Definition of recant in English:

recant

See synonyms for recant

Translate recant into Spanish

intransitive verb

[no object]
  • Say that one no longer holds an opinion or belief, especially one considered heretical.

    ‘heretics were burned if they would not recant’
    • ‘Galileo was forced to recant his assertion that the earth orbited the sun’
    • ‘It reminds me a little bit of the Welsh side of my family who a generation back refused to learn Welsh or take Welsh culture seriously, and are now recanting.’
    • ‘But not one of Jesus's early disciples who believed that they had met Jesus after the resurrection ever recanted.’
    • ‘He initially backed them up but later recanted, telling prosecutors there was no agreement.’
    • ‘He admitted his role in the kidnapping during his first court appearance on February 14 but later recanted.’
    • ‘He may have recanted on the hard-line economics, but people here still regard him as one of the leaders of the English party.’
    • ‘The fact that he recanted in time to not lie under oath should, in fact, have reflected well on him.’
    • ‘Some of their key witnesses are dead, others are badly discredited and still others have recanted.’
    • ‘Right after saying this, he was taken indoors and told to recant, which he did publicly, an act of humiliation that reinforced his earlier comment.’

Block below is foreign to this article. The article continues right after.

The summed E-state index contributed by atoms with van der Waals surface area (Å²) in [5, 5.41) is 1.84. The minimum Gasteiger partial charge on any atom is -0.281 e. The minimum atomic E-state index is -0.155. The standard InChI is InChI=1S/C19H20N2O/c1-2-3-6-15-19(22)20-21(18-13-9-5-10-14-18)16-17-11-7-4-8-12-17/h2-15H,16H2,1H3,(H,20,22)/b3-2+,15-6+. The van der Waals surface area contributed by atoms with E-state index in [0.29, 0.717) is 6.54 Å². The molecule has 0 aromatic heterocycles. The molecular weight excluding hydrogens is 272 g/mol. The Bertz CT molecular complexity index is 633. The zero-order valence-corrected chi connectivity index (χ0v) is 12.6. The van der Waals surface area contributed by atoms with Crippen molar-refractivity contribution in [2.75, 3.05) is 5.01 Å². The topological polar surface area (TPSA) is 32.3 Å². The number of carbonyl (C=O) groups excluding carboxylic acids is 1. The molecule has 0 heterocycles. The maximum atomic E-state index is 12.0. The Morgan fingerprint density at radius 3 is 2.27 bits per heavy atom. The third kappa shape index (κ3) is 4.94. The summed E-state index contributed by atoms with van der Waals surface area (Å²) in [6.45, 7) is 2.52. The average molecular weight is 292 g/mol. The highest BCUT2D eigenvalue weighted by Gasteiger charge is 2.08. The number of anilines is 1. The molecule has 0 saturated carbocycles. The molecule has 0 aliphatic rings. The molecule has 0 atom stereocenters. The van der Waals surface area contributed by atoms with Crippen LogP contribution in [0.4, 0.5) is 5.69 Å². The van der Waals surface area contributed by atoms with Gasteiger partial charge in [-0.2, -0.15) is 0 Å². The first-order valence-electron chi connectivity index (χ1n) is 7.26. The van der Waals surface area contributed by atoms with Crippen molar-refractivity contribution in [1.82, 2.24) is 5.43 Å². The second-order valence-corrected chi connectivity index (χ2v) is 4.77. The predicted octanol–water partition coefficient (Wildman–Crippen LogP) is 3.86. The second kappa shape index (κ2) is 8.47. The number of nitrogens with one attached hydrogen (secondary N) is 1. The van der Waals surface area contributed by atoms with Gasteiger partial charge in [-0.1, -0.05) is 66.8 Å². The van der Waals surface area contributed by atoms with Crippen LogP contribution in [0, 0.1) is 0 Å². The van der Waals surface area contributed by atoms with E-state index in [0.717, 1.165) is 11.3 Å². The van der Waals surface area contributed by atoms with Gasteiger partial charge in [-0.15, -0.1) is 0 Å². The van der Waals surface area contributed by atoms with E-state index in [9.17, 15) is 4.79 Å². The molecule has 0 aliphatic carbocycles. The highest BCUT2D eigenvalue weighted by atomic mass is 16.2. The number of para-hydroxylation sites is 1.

• ‘Again I think you spoke in haste, and I hereby give you the opportunity to recant.’
    • ‘And I don't think he has worked with her, ever, so I recant what I said before.’
    • ‘Court documents and medical records indicate that she would say she was suicidal or that her father beat her, and then she would recant.’
    • ‘He is getting crosser and crosser with Sir John for failing to recant.’
    • ‘If they had any sense of decency they would recant and resign.’
    • ‘It is possible that at the approach of senescence he may recant, forgive his enemies, make his peace with the world and become a benevolent father to his nation.’
    • ‘This woman received over 100 phone calls a day, urging her to recant.’
    • ‘Galileo Galilei, the most prominent of these, was jailed and forced to recant that the earth revolved around the sun.’
    • ‘Given the choice to recant, martyrs chose instead to face their murderers and stand in witness to their beliefs.’
    • ‘He could think of nothing he had ever written that he would not eagerly recant.’
    • ‘To his credit, he was quick to recant, offering an unconditional apology.’
    • ‘So far he has failed to recant on his support for the war, despite the absence of those weapons.’
    renounce, forswear, disavow, deny, repudiate, renege on, abjure, relinquish, abandon
    change one's mind, be apostate, defect, renege
    retract, take back, withdraw, disclaim, disown, recall, unsay
    View synonyms

Pronunciation

recant

/rəˈkant/ /rəˈkænt/

Origin

Mid 16th century from Latin recantare ‘revoke’, from re- (expressing reversal) + cantare ‘sing, chant’.